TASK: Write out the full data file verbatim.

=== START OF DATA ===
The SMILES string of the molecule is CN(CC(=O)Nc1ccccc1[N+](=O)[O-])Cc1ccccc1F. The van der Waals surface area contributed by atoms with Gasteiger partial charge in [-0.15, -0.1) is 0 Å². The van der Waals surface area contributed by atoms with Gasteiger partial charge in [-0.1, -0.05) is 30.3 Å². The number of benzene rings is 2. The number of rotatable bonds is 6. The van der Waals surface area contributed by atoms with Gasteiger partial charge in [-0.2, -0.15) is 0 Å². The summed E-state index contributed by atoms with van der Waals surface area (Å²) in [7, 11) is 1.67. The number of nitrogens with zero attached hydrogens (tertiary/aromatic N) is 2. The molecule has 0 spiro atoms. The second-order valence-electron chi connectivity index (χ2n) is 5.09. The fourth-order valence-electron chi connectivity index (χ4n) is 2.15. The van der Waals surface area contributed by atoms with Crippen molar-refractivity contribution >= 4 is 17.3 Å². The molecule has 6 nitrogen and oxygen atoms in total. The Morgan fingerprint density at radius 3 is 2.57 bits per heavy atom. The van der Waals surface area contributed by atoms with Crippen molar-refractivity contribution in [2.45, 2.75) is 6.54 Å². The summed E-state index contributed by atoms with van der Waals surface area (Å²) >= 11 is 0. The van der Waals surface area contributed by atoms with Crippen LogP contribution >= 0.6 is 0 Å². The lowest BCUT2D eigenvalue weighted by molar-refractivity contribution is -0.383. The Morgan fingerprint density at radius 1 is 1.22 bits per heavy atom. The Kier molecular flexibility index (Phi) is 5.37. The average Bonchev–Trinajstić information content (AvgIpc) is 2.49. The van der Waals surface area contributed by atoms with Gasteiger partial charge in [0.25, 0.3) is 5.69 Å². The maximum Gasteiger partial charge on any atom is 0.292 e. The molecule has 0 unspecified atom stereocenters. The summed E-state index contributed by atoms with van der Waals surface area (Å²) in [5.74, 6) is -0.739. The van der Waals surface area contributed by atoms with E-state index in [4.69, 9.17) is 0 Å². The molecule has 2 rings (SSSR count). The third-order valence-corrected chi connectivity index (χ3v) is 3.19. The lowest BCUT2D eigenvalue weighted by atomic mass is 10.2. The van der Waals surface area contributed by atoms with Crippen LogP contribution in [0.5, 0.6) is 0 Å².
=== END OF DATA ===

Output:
The SMILES string of the molecule is CN(CC(=O)Nc1ccccc1[N+](=O)[O-])Cc1ccccc1F. The van der Waals surface area contributed by atoms with Gasteiger partial charge in [-0.15, -0.1) is 0 Å². The van der Waals surface area contributed by atoms with Gasteiger partial charge in [-0.1, -0.05) is 30.3 Å². The number of benzene rings is 2. The number of rotatable bonds is 6. The van der Waals surface area contributed by atoms with Gasteiger partial charge in [-0.2, -0.15) is 0 Å². The summed E-state index contributed by atoms with van der Waals surface area (Å²) in [7, 11) is 1.67. The number of nitrogens with zero attached hydrogens (tertiary/aromatic N) is 2. The molecule has 0 spiro atoms. The second-order valence-electron chi connectivity index (χ2n) is 5.09. The fourth-order valence-electron chi connectivity index (χ4n) is 2.15. The van der Waals surface area contributed by atoms with Crippen molar-refractivity contribution >= 4 is 17.3 Å². The molecule has 6 nitrogen and oxygen atoms in total. The Morgan fingerprint density at radius 3 is 2.57 bits per heavy atom. The van der Waals surface area contributed by atoms with Crippen molar-refractivity contribution in [2.45, 2.75) is 6.54 Å². The summed E-state index contributed by atoms with van der Waals surface area (Å²) >= 11 is 0. The van der Waals surface area contributed by atoms with Crippen LogP contribution >= 0.6 is 0 Å². The lowest BCUT2D eigenvalue weighted by molar-refractivity contribution is -0.383. The Morgan fingerprint density at radius 1 is 1.22 bits per heavy atom. The Kier molecular flexibility index (Phi) is 5.37. The average Bonchev–Trinajstić information content (AvgIpc) is 2.49. The van der Waals surface area contributed by atoms with Gasteiger partial charge in [0.25, 0.3) is 5.69 Å². The maximum Gasteiger partial charge on any atom is 0.292 e. The molecule has 0 unspecified atom stereocenters. The summed E-state index contributed by atoms with van der Waals surface area (Å²) in [5.74, 6) is -0.739. The van der Waals surface area contributed by atoms with E-state index in [4.69, 9.17) is 0 Å². The molecule has 2 rings (SSSR count). The third-order valence-corrected chi connectivity index (χ3v) is 3.19. The lowest BCUT2D eigenvalue weighted by atomic mass is 10.2. The van der Waals surface area contributed by atoms with Crippen LogP contribution in [0.5, 0.6) is 0 Å².